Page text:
On Tuesday 2 June 2010, the Minister for Financial Services, Superannuation and Corporate Law introduced into Parliament proposed legislation that will reverse the effect of the High Court of Australia’s decision in Sons of Gwalia Ltd v Margaretic (2007) 232 ALR 232 by altering the rights of persons bringing claims for damages against insolvent companies in relation to their shareholdings.
The High Court’s widely publicised decision in that case determined that certain shareholder claims against an insolvent company ranked equally with the claims of other unsecured creditors.
The need for reform
The Minister said the Government had decided to enact legislation reversing the general principle enunciated by the High Court because:
Key changes effected by the Bill
The Corporations Amendment (Sons of Gwalia) Bill 2010 (Bill) will amend section 563A of the Corporations Act 2001 to postpone ‘subordinate claims’ made in external administration until all other claims against the company are satisfied. A ‘subordinate claim’ is defined as a claim for a debt owed by the company to a shareholder or any other claim arising from a person buying, holding, selling or otherwise dealing in shares in the company. Further amendments remove the rights of persons bringing claims regarding their shareholdings to:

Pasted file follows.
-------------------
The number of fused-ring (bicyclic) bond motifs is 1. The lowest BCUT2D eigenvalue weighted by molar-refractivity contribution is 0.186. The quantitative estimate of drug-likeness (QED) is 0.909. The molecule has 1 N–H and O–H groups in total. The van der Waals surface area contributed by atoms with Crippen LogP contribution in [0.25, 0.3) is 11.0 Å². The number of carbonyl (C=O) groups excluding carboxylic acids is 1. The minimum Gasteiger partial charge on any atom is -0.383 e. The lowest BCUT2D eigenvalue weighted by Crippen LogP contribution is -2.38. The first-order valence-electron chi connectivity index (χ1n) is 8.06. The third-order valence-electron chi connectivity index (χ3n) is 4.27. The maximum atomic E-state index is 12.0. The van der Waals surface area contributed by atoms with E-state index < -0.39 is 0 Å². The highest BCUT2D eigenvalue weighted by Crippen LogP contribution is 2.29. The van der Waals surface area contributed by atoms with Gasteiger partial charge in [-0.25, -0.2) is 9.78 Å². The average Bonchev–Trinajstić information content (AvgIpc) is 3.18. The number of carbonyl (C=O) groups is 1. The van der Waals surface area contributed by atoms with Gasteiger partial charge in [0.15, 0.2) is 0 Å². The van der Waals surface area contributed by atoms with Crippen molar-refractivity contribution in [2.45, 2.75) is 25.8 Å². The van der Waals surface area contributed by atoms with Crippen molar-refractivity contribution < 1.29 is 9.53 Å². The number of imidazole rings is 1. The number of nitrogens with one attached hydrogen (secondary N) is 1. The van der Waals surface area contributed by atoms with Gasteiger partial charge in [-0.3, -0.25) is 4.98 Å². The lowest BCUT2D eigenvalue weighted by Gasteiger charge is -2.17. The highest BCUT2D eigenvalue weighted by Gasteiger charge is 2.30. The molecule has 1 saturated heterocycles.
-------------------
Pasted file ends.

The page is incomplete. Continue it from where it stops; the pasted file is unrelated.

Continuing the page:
In addition, the amendments will eliminate current restrictions on the capacity of a shareholder to recover damages against a company based on how they acquired the shares or whether they still hold the shares.
The provisions of the Bill do not have retrospective operation. Shareholders’ claims arising from the day after the date of Royal Assent will be ranked in accordance with section 563A, as amended, however shareholders’ claims made prior to that date will still be ranked in accordance with the High Court’s analysis in Sons of Gwalia.
The Explanatory Memorandum to the Bill sets out the Government’s expectations that the amendments will:
Essentially, the reform is aimed at returning the priority of shareholders’ claims in a winding-up to the position that was commonly understood to exist before the High Court delivered its judgment in Sons of Gwalia. The removal of the uncertainty created by Sons of Gwalia and the cost savings expected to flow from the amended procedures are sure to be welcomed by insolvency practitioners and creditors alike. The reaction of shareholders is, however, likely to be less enthusiastic.